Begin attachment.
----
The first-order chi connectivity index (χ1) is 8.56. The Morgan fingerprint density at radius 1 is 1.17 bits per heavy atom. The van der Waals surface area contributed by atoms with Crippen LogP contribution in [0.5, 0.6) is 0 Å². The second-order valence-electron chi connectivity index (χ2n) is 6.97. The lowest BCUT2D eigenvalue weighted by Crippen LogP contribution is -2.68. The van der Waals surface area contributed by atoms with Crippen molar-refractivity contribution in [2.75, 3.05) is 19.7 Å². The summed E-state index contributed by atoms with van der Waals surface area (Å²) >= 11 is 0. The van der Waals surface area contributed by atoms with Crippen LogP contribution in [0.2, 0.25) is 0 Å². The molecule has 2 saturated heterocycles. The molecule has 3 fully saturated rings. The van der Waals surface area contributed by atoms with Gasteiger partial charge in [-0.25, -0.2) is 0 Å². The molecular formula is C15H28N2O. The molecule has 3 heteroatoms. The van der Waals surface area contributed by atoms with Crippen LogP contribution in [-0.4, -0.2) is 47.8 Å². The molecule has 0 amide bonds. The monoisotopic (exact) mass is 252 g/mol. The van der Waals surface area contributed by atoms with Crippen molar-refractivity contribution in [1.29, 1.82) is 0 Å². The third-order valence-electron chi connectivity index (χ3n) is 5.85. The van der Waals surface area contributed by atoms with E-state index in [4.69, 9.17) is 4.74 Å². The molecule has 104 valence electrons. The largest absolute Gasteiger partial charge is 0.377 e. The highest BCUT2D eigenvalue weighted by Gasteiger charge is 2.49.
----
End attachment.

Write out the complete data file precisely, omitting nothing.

The first-order chi connectivity index (χ1) is 8.56. The Morgan fingerprint density at radius 1 is 1.17 bits per heavy atom. The van der Waals surface area contributed by atoms with Crippen LogP contribution in [0.5, 0.6) is 0 Å². The second-order valence-electron chi connectivity index (χ2n) is 6.97. The lowest BCUT2D eigenvalue weighted by Crippen LogP contribution is -2.68. The van der Waals surface area contributed by atoms with Crippen molar-refractivity contribution in [2.75, 3.05) is 19.7 Å². The summed E-state index contributed by atoms with van der Waals surface area (Å²) >= 11 is 0. The van der Waals surface area contributed by atoms with Crippen LogP contribution in [0.2, 0.25) is 0 Å². The molecule has 2 saturated heterocycles. The molecule has 3 fully saturated rings. The van der Waals surface area contributed by atoms with Gasteiger partial charge in [-0.25, -0.2) is 0 Å². The molecular formula is C15H28N2O. The molecule has 3 heteroatoms. The van der Waals surface area contributed by atoms with Crippen LogP contribution in [-0.4, -0.2) is 47.8 Å². The molecule has 0 amide bonds. The monoisotopic (exact) mass is 252 g/mol. The van der Waals surface area contributed by atoms with Crippen molar-refractivity contribution in [1.29, 1.82) is 0 Å². The third-order valence-electron chi connectivity index (χ3n) is 5.85. The van der Waals surface area contributed by atoms with E-state index in [4.69, 9.17) is 4.74 Å². The molecule has 104 valence electrons. The largest absolute Gasteiger partial charge is 0.377 e. The highest BCUT2D eigenvalue weighted by Gasteiger charge is 2.49.